One long-stay expat emphasized the importance of having a decent support network in place, whether in the form of good yabancı (foreigner) friends or even virtual “friends” such as expat websites, newspapers and bulletin boards. That’s not to downplay the importance of having good Turkish friends, too, but there are always going to be times when what you most need is to talk to someone who has been through the same things and with whom you share a cultural underpinning.
I well remember a friend who had lived in Cappadocia for 26 years but who recently returned to the UK telling me about her first few months in the village. Her Turkish had been extremely limited then, and there were no other resident foreigners for her to confide in. At that time there was no satellite television, no foreign newspapers shipped in one day late and no Facebook with instant access to help and advice. “I used to go up to the hills and cry,” she admitted, as she struggled to find a way to fit in.
These days, few people need feel as isolated as that, although it’s not unknown for those who’re working, especially in the tourism industry, to put in such long hours that there’s little time left to build up a social life. When I first came here I was lucky that I already had two particular yabancı friends who had been living in Turkey for more than a decade and whom I thought of as the bookends holding up my new life. They were the ones I ran to when I didn’t understand what had happened. They were the ones I turned to when I needed advice on how to handle a new situation. And theirs were the shoulders I cried on when things went pear-shaped as, inevitably, they sometimes did.
Of course it takes time to establish a support network, and ironically it can sometimes be harder to do this in a big city than in somewhere smaller where everyone knows everyone else. For example, one friend who had been the mainstay of expat life in Göreme struggled at first when she moved to İstanbul and found herself living in a suburb and spending long and isolating hours commuting to work.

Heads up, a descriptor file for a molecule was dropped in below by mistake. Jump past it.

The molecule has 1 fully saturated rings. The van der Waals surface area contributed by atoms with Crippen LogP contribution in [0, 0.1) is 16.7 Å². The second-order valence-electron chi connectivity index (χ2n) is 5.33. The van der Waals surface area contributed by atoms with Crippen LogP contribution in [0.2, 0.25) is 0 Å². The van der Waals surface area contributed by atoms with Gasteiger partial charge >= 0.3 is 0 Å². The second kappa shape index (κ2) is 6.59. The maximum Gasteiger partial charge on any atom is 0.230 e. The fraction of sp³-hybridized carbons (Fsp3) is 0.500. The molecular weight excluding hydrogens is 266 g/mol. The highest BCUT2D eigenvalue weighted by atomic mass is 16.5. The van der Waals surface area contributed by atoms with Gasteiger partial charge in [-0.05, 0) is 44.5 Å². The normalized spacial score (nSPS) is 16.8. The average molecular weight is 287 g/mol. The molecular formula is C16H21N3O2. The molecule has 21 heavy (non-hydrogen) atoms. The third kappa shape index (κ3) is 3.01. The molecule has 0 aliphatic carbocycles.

On the other hand in big cities there are more organized ways to meet like-minded souls including groups such as the International Women of İstanbul (IWİ), the Professional Women of İstanbul (PAWİ) and InterNations. There are gyms to join, book exchanges to haunt and all sorts of sporting opportunities that don’t exist elsewhere. My friend eventually found a mothers and babies group that helped her stay sane although another young mum, living and working in Sultanahmet, found no such comfort close at hand.
The converse of all this is that people are sometimes so anxious to feel part of things that they rush into relationships with people that they later need to unfriend. Today’s last words of advice come from “Perking the Pansies” author Jack Scott: “Don’t be in a hurry to develop instant, life-sapping friendships with other expats. Think emotional resilience, and choose carefully.”
Charlotte McPherson is away.